John Lewis JL22LCDHD television review

3 out of 5
£249

For

Price, onscreen menus, average picture quality

Against

Fat screen and frame, flimsy speakers

Flatscreen TVs are selling in their squillions at the moment, with 10 million sold last year and 7 million predicted to sell before the World Cup - but did you know that over half of TVs sold are under 26 inches?

Big-screen LED TVs get all the attention, but sets like this 22-inch LCD TV sold by John Lewis are not to be ignored. A huge cause of the thirst for smaller screens is the digital switchover, and the JL22LCDHD’s integrated Freeview tuner will instantly digitise your bedroom, study or kitchen.

If a gloss black design and chunky 19cm-deep frame is par for the course at this size (for some reason slim small screen TVs are rare indeed), the JL22LCDHD’s screen resolution is not. Its panel is Full HD, so every pixel from Blu-ray discs and games is on show, though it’s arguable whether you’ll notice the difference on its 22-inch screen - 26-inch is the size where Full HD starts to come into play, in our opinion.

Still, the specs keep coming with the provision of two HDMI inputs on its rear panel alongside a Scart, RF aerial, Component video, VGA, a PC audio jack and even a coaxial audio output for connecting the JL22LCDHD to a home cinema rig. Better still, this set sports a Common Interface slot that can accept CAM and Smart cards to add subscription channels to the good-looking onscreen electronic programme guide.

A bright orange auto tune button adorns the centre of the remote control, which is handy considering that many parts of the UK are going through switchover, where frequent re-tuning Freeview channels can be a real headache for some. Overall the remote control is simple, fast and well designed, though it’s not going to win any prizes for build quality or looks.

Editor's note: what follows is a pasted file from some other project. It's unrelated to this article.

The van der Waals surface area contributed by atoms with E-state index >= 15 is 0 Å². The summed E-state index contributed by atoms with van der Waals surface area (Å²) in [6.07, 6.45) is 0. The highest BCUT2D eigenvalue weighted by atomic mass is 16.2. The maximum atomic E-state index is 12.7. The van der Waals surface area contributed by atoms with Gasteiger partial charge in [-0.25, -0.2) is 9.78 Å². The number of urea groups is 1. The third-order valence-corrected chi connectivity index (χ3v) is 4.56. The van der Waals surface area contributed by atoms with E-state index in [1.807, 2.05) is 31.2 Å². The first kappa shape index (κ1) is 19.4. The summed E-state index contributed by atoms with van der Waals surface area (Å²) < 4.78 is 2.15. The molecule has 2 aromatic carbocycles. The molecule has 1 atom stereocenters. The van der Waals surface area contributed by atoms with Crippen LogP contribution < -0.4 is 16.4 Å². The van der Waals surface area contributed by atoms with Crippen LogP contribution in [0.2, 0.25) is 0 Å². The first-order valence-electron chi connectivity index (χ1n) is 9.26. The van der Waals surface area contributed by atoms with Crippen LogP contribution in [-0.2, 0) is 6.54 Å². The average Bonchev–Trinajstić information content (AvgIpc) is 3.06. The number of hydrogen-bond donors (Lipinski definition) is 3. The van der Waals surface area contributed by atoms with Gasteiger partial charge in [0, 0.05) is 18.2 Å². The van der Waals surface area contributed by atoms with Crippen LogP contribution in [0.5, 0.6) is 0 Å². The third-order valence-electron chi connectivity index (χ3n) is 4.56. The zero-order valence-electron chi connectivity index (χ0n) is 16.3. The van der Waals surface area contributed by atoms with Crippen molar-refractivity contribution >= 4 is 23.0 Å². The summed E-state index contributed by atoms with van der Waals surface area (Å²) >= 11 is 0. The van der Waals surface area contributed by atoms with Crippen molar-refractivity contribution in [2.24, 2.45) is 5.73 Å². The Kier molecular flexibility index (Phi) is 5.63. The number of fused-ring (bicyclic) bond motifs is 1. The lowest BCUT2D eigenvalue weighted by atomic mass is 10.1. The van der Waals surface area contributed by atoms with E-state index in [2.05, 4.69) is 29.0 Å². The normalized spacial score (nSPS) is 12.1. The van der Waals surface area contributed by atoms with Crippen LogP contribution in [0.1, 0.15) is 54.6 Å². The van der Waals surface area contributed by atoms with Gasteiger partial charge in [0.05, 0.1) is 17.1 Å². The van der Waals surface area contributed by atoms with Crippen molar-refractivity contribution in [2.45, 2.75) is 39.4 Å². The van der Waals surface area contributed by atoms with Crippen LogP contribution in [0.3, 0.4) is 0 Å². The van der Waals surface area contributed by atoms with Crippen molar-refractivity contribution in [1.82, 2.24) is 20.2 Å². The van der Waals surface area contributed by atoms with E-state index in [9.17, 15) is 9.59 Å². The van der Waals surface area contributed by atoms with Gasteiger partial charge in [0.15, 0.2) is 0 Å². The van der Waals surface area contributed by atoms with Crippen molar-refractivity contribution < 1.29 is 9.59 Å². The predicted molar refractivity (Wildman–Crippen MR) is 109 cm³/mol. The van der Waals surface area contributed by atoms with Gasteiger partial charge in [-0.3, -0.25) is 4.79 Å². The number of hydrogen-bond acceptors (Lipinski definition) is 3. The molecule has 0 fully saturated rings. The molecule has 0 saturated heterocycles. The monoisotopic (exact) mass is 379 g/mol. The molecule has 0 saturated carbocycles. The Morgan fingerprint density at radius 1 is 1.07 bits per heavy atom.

A good set, then, for technophobes, but has the JL22LCDHD got anything for videophiles? Digital TV pictures generally hold up well, though channels with low bitrates do suffer from a sheen of blocking and picture noise. Colours are reasonably good, and while dark areas of the LCD screen don’t contain much detail, that’s not a major worry for Freeview viewing.

Attaching a Blu-ray player may seem pointless on a set as small as this, but picture-wise, it’s worth a try. Compared to Freeview, high-def discs look stunning, though they do lack depth. What is a real let down is the JL22LCDHD’s built-in speakers. Managing just 3W, the 4Music and Viva music channels on Freeview lose a lot of their presence - and Blu-ray movies are partially ruined - though BBC News and digital radio is perfectly acceptable. 

Verdict

Its Full HD panel is a selling point only; there’s no need for it in practice, though it doesn’t prevent Freeview looking - if not sounding - reasonably good. Decent colours and contrast paired with excellent usability and design makes this a good value budget set, though those with Blu-ray ambitions ought to upscale in both size and price.